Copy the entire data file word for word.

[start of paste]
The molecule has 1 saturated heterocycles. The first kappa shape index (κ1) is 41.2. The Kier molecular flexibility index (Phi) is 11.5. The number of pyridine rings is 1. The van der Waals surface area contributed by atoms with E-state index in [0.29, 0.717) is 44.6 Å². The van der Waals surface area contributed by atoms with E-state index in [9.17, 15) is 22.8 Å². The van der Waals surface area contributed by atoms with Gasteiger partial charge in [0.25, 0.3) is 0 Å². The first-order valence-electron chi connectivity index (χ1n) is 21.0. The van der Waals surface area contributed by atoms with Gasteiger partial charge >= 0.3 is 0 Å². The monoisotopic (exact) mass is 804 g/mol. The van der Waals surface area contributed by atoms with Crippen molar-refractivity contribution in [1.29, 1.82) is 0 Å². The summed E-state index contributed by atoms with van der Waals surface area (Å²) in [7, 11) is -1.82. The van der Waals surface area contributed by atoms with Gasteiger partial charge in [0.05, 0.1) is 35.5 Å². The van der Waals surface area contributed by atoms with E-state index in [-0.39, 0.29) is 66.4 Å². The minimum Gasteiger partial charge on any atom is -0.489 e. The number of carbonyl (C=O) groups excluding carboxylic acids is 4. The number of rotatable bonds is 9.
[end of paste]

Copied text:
The molecule has 1 saturated heterocycles. The first kappa shape index (κ1) is 41.2. The Kier molecular flexibility index (Phi) is 11.5. The number of pyridine rings is 1. The van der Waals surface area contributed by atoms with E-state index in [0.29, 0.717) is 44.6 Å². The van der Waals surface area contributed by atoms with E-state index in [9.17, 15) is 22.8 Å². The van der Waals surface area contributed by atoms with Gasteiger partial charge in [0.25, 0.3) is 0 Å². The first-order valence-electron chi connectivity index (χ1n) is 21.0. The van der Waals surface area contributed by atoms with Gasteiger partial charge >= 0.3 is 0 Å². The monoisotopic (exact) mass is 804 g/mol. The van der Waals surface area contributed by atoms with Crippen molar-refractivity contribution in [1.29, 1.82) is 0 Å². The summed E-state index contributed by atoms with van der Waals surface area (Å²) in [7, 11) is -1.82. The van der Waals surface area contributed by atoms with Gasteiger partial charge in [0.05, 0.1) is 35.5 Å². The van der Waals surface area contributed by atoms with E-state index in [-0.39, 0.29) is 66.4 Å². The minimum Gasteiger partial charge on any atom is -0.489 e. The number of carbonyl (C=O) groups excluding carboxylic acids is 4. The number of rotatable bonds is 9.